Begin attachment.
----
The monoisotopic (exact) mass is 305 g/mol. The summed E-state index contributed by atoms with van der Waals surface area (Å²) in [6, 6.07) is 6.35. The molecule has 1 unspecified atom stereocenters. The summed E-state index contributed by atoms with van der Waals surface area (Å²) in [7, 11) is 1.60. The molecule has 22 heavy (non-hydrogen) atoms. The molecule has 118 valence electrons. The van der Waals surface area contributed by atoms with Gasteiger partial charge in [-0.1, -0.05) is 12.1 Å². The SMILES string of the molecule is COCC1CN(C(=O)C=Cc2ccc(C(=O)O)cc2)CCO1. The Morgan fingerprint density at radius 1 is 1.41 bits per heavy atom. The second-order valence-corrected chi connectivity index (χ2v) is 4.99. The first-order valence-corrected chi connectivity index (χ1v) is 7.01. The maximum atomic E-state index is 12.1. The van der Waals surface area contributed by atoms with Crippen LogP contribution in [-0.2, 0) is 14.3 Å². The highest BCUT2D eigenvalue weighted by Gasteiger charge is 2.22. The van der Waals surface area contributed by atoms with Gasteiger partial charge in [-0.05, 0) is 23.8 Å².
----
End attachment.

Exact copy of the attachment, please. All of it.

The monoisotopic (exact) mass is 305 g/mol. The summed E-state index contributed by atoms with van der Waals surface area (Å²) in [6, 6.07) is 6.35. The molecule has 1 unspecified atom stereocenters. The summed E-state index contributed by atoms with van der Waals surface area (Å²) in [7, 11) is 1.60. The molecule has 22 heavy (non-hydrogen) atoms. The molecule has 118 valence electrons. The van der Waals surface area contributed by atoms with Gasteiger partial charge in [-0.1, -0.05) is 12.1 Å². The SMILES string of the molecule is COCC1CN(C(=O)C=Cc2ccc(C(=O)O)cc2)CCO1. The Morgan fingerprint density at radius 1 is 1.41 bits per heavy atom. The second-order valence-corrected chi connectivity index (χ2v) is 4.99. The first-order valence-corrected chi connectivity index (χ1v) is 7.01. The maximum atomic E-state index is 12.1. The van der Waals surface area contributed by atoms with Crippen LogP contribution in [-0.2, 0) is 14.3 Å². The highest BCUT2D eigenvalue weighted by Gasteiger charge is 2.22. The van der Waals surface area contributed by atoms with Gasteiger partial charge in [-0.05, 0) is 23.8 Å².